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How to thrift like a pro

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Updated: February 28, 2013 11:13AM



Tudors Down · the design column ·

One of the most common questions I'm asked about my home decor is where I shop. When I answer, "Thrift stores, estate sales, flea markets, etc.," I hear the same thing in response: "Every thrift store or estate sale I go to sucks. Where are the places you're going?" The answer is simple: the same ones you do. I have no secret locations to share with them, no unheard of thrift stores full of gems, no websites that lead me to only the good sales. My secret is knowing how to shop them. Here are my tips on how to thrift like a pro and score some great items.

1. Walk around twice. Maybe even three times. People often get overwhelmed when they enter a thrift store or estate sale. There is so much to look that it's often stimulus overload. That's why people need to walk around more than once. The first time around, people are usually in a rush to see everything. Often only the big pieces of furniture are noticed. Take a quick look around the whole store or sale and note the big items you may want. Then, breathe. You've seen everything (very quickly, but everything). Now walk around again, but this time slower. Take time to notice the little things. And don't forget to look up and down. This is often where unnoticed gems are hiding

2. Go often. People who thrift on a regular basis usually have the best stuff simply because they are going the most. I guarantee you, there are times when I leave empty handed. Plenty of times. But repeatedly going back, over and over again, increases ones chances of finding something good.

3. Go early. Whether it's an estate sale or thrift store, the good pieces go the quickest so get there first. If you frequently visit the same thrift store, find out when new items are brought on the floor. It doesn't hurt to ask and information is always valuable.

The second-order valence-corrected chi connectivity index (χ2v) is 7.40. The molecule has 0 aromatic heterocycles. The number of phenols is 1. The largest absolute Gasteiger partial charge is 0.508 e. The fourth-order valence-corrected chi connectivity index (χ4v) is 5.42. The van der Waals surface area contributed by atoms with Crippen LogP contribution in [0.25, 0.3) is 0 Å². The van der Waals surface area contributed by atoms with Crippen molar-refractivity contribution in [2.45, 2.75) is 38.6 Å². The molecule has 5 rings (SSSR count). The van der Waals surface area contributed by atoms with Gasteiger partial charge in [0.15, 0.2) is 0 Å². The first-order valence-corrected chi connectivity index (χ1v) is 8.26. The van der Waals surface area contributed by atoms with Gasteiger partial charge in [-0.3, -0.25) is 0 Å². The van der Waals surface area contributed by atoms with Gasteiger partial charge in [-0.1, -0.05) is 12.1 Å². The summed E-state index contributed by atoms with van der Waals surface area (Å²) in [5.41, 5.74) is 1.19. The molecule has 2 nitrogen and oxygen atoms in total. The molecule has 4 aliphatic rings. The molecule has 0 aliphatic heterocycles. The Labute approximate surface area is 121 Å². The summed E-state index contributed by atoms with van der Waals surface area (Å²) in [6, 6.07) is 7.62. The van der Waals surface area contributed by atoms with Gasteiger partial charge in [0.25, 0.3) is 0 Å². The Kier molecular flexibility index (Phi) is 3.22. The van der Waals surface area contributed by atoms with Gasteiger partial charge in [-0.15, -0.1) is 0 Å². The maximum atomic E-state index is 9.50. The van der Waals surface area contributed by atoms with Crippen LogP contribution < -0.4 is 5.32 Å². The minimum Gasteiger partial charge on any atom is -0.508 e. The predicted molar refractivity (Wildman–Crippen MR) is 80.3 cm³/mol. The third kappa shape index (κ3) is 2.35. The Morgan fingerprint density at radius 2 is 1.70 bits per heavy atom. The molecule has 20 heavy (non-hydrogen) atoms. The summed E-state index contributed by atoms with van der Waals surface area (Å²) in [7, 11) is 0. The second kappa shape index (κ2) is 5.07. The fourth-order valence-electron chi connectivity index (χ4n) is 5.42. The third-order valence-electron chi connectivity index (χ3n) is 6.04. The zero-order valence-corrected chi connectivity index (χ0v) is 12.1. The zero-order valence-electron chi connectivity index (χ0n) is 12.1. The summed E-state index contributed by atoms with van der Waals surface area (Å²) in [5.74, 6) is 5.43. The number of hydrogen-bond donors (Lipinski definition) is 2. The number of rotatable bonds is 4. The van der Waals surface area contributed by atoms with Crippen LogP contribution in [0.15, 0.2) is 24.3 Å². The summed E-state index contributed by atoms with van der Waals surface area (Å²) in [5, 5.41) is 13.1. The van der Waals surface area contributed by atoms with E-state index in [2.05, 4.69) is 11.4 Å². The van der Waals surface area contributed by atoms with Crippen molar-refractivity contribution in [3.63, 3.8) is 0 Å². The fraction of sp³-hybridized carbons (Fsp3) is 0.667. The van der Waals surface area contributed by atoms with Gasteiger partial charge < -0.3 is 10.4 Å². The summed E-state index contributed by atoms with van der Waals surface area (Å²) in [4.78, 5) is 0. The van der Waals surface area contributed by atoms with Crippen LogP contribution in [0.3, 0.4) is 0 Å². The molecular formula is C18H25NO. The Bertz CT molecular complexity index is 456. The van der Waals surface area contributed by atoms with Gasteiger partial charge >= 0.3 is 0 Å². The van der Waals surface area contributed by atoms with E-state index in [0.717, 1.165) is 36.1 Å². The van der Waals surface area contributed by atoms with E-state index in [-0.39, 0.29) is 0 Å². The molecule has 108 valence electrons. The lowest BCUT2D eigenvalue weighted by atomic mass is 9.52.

4. Learn to barter. Thrift store prices aren't set in stone and estate sales often offer a discount day on the last day of the sale. If an item is out of your budget, but you can't get it out of your mind- ask for the best price. But don't lowball. If an item is $90, don't offer $30 and expect to get it. Often coming in with a low offer will just upset the other person and your bartering will end there.

5. Create a good rapport with the seller. I find this is handier when dealing with estate sales, but it could work with thrift stores too. Companies put on estate sales. Find one you like and become a regular. Learn the employee's names, make small talk, and make sure they see you. Week after week, follow their sales. They will notice. You don't have to buy every time, but they will appreciate your loyalty and it will come in useful later on. Bartering will be easier, better deals will be made, and often you can tell them to keep an eye out for a certain piece and they will.

6. Don't hesitate. If you see an item you may want, pick it up and carry it around until you've made your decision. Often 'going back' to an item doesn't work because the item won't be there. Someone probably has their eye on the same thing and will get to it before you have the chance to go back.

Following these tips every time you shop won't always ensure you'll find something great, but it will help increase the likelihood of becoming a better thrifter. Happy shopping!

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In October 2011, Sarah Meeks and her husband purchased their first house, a fixer-upper, which is located two doors down (hence, Tudors Down) from Sarah's childhood home. Besides blogging about home renovations and design, Meeks sells vintage home goods. For more design ideas, to purchase items from her Etsy shop and to watch her home transform from drab to fab, visit www.tudorsdownblog.com.



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